Difference between Program Files and Program Files (x86)

March 18, 2016 by Editorial Team

If you’re using a Microsoft Windows operating system, then most likely you’ve come across the program files and program files (x86) folders on your hard drive. While they both seem to serve the same purpose, there is a slight difference, and that creates the question ‘Why?’


Program Files vs Program Files (x86)
A software identified as 32-bit, and so Program Files (x86) was automated to be its default directory for installation

Program Files

The ‘Program Files’ is the default name of a folder in a Microsoft Windows operating system. It is where applications that aren’t part of the system files (operating system applications and drivers) are usually installed. Most of the applications installed under the ‘Program Files’ automatically create a subdirectory (subfolder) for its application-specific resources. An accurate example would be ‘C:\Program Files\Adobe\’, the folder ‘Adobe’ here, is the said subdirectory created.

In a standard form of installation in Windows, the directory is typically at %SystemDrive%\Program Files. The %SystemDrive% will reflect on which drive your operating system was installed, on (C:\, D:\, or E:\). Either you are using a 32-bit or a 64-bit Windows operating system, but the default name always will be ‘Program Files’. However, if you are using the 64-bit version, there’s an additional folder named ‘Program Files (x86), and this can be confusing. It is somewhat similar to your ‘Program Files’, but it contains installed applications with a different instruction set, the 32-bit.

Program Files x86

As with the ‘Program Files’, the ‘Program Files (x86) is the default name of a folder in a Microsoft Windows operating system, where applications are usually installed. Only with ‘Program Files (x86)’, the folder name is only created when running on a 64-bit operating system. This means it does not, or should not exist when running a 32-bit operating system. This is because the ‘Program Files (x86)’ was created to simply provide you the location of your 32-bit software on your 64-bit operating system. One other folder, the ‘Program Files’ also exists, although it serves a different purpose, and that’s providing a location for your 64-bit software. To simplify, the ‘Program Files (x86) only exists on a 64-bit Windows operating system to separate the different architecture types of your installed applications.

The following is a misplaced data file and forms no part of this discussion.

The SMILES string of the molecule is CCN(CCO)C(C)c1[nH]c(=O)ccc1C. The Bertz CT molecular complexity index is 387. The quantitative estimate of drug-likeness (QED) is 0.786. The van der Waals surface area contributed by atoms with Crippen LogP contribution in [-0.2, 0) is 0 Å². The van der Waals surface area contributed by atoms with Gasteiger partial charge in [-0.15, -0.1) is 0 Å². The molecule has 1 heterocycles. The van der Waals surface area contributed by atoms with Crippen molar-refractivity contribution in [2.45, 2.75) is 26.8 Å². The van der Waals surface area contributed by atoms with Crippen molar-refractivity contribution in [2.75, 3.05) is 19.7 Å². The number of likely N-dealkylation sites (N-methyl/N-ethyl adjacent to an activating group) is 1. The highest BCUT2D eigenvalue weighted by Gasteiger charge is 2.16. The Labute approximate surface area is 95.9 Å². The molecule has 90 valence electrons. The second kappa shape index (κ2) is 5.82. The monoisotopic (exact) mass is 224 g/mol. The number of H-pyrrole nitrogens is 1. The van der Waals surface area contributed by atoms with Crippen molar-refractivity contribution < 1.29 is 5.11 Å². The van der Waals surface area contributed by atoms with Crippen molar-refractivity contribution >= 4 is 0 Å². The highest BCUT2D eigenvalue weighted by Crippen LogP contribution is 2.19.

Now here’s what you should know: while most Windows users think that the ‘Program Files (x86)’ exists to easily identify which ones are 32-bit and 64-bit applications, it exists for a much bigger reason. With the way Windows manages their Dynamic Linked Libraries (the popular error-popping *DLL files), the separate ‘Program Files’ folders make it easy for redirecting requests from 32-bit applications to 32-bit DLLs. This is to ensure that 64-bit applications won’t be confused for 32-bit DLLs and dish out errors. To simplify, the 64-bit Windows operating systems create the ‘Program Files (x86)’ to maintain Backwards Compatibility (64-bit OS can still run 32-bit applications smoothly).

Note: The ‘x86’ originated from the Intel 8086. It was used to help identify the Intel platform process computers that are 32-bit.

Program Files vs Program Files (x86)

What’s the difference between Program Files and Program Files (x86)? The answer lies on the computer architecture of your Windows operating system.

Currently, most operating systems run on 32-bit and 64-bit versions. You have probably already heard about this, but when running on a 32-bit operating system, the applications can only use so much RAM at a maximum of 4GB. 64-bit operating systems, on the other hand, can use so much more, theoretically 16 EB (16.8 million TB) of RAM. This means that at 64-bit, your system can utilize a much bigger RAM and thus can operate faster than with 32-bits.

In relation to the ‘Program Files’ and ‘Program Files (x86), the backwards compatibility is triggered. While 64-bit is the preferred architecture nowadays, developers and programmers can’t just eliminate the many 32-bit applications that are still viable, and so ‘Program Files (x86)’ was created. As mentioned earlier, its purpose is for Windows to easily redirect requests of applications to their correct DLLs.

To summarize, ‘Program Files’ are directories created by both 32-bit and 64-bit Windows operating systems, for applications with a synonymous architecture set. ‘Program Files (x86) on the other hand, exists only on the 64-bit Windows operating system, and contains 32-bit applications.

Comparison Chart

Program FilesProgram Files (x86)
Exists on 32-bit and 64-bit Windows operating systemsExists only on 64-bit Windows operating system
Contains applications that are of the same architecture as their operating system. (i.e. 32-bit software on 32-bit operating system)Contains 32-bit applications on a 64-bit windows operating system
Created to provide a directory for software and easy access for the Windows systemCreated to provide a directory for 32-bit software and maintain backwards compatibility